But those who want to keep the current position, those who want to see me punished because I am a signatory of that *other* document, because I have searched my heart and come to a place where I cannot refuse to offer prayer and blessing and be a vessel of grace for a loving committed couple, they threaten to withhold their presence, their gifts, their service, their witness (maybe not their prayers). How is their dissent more important than mine? is it because my church has 65 people on Sunday and theirs has 2000? Is it because my church has a $150,000 budget and theirs has a budget of $2 million or whatever (I honestly have no idea how much money big churches deal in)?

    I value every voice in this debate, because we are voices in connection with each other. I hope and trust that we can come to a place where we can be united without being uniform, where we can minister together in faith and hold one another in love and still vehemently disagree. I am saddened when a person walks away from the UMC because they no longer see God in it.

    But I’m not *more* saddened over one loss than another. I can’t determine whose opinions are more right, whose presence is more needed, whose voice is most necessary (unless maybe to say it is the voice that is seldom heard). And I refuse to try to calculate whose money makes the most difference. After all, the widow’s two small coins make all the difference in the world to her, and to Christ.

    Seeking Shalom in discourse and discord,

    • says

      Becca, If you are confused about whose opinion should matter in this debate, feel free to search Scripture, check out the doctrines and Discipline of our church, scan church history, re-read the vows you made at ordination and then reach your conclusion.

      • says

        I didn’t notice any confusion in her reply, Wesley. You only appealed to Bible and Tradition there in your response, whereas I see Becca appealing to all four quadrilaterals.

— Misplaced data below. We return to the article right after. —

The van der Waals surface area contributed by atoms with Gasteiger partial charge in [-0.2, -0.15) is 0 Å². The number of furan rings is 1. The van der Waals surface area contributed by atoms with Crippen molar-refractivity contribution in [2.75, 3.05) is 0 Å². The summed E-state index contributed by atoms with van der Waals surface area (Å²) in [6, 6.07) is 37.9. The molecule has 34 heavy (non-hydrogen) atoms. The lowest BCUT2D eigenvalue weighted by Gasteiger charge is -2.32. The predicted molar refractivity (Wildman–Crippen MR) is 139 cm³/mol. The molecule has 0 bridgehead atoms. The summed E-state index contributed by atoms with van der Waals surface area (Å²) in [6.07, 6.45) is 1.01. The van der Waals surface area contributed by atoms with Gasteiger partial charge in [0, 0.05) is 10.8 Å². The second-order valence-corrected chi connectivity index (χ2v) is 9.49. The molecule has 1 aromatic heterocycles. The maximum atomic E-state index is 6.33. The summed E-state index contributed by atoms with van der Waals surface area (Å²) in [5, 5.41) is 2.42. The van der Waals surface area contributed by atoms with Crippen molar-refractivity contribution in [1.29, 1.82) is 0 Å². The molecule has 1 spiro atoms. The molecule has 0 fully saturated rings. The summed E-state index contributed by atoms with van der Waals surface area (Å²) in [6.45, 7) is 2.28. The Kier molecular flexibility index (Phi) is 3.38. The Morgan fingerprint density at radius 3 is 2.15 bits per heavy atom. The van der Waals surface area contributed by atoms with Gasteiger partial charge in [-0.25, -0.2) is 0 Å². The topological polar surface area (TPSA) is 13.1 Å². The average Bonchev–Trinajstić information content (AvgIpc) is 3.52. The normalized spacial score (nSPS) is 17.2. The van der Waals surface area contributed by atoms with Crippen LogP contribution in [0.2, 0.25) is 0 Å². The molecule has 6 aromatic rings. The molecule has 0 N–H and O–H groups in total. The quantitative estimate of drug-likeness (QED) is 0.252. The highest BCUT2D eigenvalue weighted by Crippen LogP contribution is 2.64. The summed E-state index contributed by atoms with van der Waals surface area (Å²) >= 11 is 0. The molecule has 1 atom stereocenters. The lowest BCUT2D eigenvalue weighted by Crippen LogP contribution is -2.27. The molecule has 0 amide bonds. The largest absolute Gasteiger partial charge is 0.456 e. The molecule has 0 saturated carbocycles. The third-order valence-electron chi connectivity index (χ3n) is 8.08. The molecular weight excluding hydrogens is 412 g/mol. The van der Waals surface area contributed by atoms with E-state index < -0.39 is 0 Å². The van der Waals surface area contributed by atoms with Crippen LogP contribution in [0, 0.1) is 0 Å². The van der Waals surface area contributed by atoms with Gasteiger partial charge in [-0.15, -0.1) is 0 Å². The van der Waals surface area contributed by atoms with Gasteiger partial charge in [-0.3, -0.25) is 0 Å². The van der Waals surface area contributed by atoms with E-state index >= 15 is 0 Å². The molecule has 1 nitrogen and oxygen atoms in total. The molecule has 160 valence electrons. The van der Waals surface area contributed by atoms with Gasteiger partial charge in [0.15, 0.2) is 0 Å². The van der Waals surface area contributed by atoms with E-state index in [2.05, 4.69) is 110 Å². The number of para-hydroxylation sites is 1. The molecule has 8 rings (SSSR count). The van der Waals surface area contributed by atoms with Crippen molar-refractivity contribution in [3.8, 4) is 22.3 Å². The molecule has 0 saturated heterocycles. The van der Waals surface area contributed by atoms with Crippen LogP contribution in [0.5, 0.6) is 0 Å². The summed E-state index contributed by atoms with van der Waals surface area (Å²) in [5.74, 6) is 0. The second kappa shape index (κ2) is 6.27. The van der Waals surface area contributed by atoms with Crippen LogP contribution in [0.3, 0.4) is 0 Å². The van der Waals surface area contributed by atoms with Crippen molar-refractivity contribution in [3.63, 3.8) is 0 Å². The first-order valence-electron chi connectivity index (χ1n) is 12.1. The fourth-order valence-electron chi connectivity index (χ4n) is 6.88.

The more you narrow your focus, yes, the less confused one would be, but also the less Wesleyan.

    • Tom Lambrecht says

      My comment to Rebecca would be that no one is advocating that you be punished for signing a document. In that your signing of the document was a pledge to perform an act of “disobedience to the order and discipline of The United Methodist Church,” it is reasonable to assume that at some point you will act on that pledge. If so, that would be the time for a complaint to be filed and any punishment to be determined by a trial process.

      I agree that there is a lot of wrestling with this issue. Maybe we won’t know for sure until we get to heaven. But what we have right now is God’s self-revelation in Scripture, as interpreted through Tradition, Reason, and Experience. Our church has determined that our current position is the way we will approach this issue. For better or worse, it was determined fairly democratically through majority votes repeatedly over the past 40 years. This position is also a faithful reflection of 2,000 years of Christian teaching. If it is a violation of one’s conscience to submit to a covenant that requires we not perform same-sex unions, then out of integrity we should consider moving to another covenant.

      I would like to know what right a minority group within the church has to agitate for over 40 years to change a church’s position, in spite of the fact that the church repeatedly says no. I can assure you that many evangelicals will not submit for 40 years to a covenant that openly contravenes the clear teaching of Scripture. That is not a threat (BTW), but just a statement of principle.